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Original Issue

Too fast for the three fastest

A trio of records on land, sea and air failed to intimidate the speedy outboard racers on Lake Havasu

There was a time, in the not too distant past, when speedsters Craig Breedlove, Lee Taylor and Pete Knight led relatively docile lives. All Breedlove had done was work the world land-speed record up to 600.6 miles per hour in his Spirit of America. Taylor had gone just under half that in setting the water-speed mark this past June in his jet-powered Hustler, and Knight, a major in the U.S. Air Force and a test pilot for the X-15 program, had sputtered along at just over 4,500 mph in the fastest flight ever made by a manned aircraft.

For all three of them, however, this blissful serenity came to an abrupt halt last week when they suddenly found themselves in Lake Havasu City, Ariz., taking part in an outboard motorboat marathon, which, since there are no other claimants and the purse is big ($27,750), bills itself as the "world outboard championship."

The appearance of Breedlove, Taylor and Knight had been planned as one huge publicity stunt, of course, since their combined times in any racing outboard motorboat before last week would not have added up to the time it took to complete one lap of the four-mile, boomerang-shaped Lake Havasu course. The closest Breedlove had come to setting any record on water was in 1964 when he wound up in the middle of a canal at the end of a trial run at the Bonneville Salt Flats. Taylor had never driven a boat in a race, although he was once towed behind one at 92 mph on a pair of water skis. And Major Knight? Well, he's currently stationed at Edwards Air Force Base in California, about three sand dunes away from the middle of the Mojave Desert, and, as he blandly put it, "I don't see water too much out there."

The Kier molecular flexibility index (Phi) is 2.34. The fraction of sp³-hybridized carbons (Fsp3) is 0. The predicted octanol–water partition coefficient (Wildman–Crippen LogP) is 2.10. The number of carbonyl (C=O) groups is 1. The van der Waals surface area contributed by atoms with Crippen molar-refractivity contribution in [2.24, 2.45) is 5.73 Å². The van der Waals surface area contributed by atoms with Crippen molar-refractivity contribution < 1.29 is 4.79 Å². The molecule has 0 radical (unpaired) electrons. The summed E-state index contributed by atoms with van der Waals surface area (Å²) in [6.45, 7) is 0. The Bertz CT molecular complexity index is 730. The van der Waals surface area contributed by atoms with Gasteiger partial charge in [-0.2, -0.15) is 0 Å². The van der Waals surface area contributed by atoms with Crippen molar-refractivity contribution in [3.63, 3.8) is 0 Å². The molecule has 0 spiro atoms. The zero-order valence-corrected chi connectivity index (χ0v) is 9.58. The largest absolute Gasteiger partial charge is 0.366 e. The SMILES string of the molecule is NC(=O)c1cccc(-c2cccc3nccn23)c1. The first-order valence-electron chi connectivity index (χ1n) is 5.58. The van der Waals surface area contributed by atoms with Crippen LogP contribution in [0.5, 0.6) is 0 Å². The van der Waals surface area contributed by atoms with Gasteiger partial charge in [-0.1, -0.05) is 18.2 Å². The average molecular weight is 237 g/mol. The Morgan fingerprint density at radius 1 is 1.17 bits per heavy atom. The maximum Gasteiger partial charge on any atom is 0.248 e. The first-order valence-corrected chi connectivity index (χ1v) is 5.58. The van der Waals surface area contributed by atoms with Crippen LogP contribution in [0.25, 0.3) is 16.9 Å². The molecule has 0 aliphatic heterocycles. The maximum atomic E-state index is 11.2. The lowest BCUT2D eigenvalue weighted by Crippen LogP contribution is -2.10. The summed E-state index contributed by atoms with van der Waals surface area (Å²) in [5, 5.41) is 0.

Publicity stunt or not, however, the men responsible for the Lake Havasu regatta—particularly Press Agent Larry Laurie—quickly discovered, to their dismay, that Breedlove, Taylor and Knight were very competitive characters—experience be damned. At the start of the regatta week everything had seemed simple to Laurie. Get the guys in town, have them sign a few autographs, pose for a few pictures and get them out. In between, maybe, they could put in a few laps in a little runabout, stay away from the real drivers and in general keep out of harm's way.

But Breedlove and Taylor arrived early, and after each had taken a few laps in the tired twin-engine boat Laurie had picked out for them, they nicely, but firmly, threw a stink. The unwieldy boat, inappropriately numbered X-15, had two Chrysler 105s, but the hull was not designed to support more than one good-sized engine.

"This is like putting a blown Hemi on the end of a Go-Kart. Above 40 mph you can't control it," said Taylor.

"Gee," said Breedlove, "I understand it used to be somebody's fishing boat—and painted pink, for gosh sakes."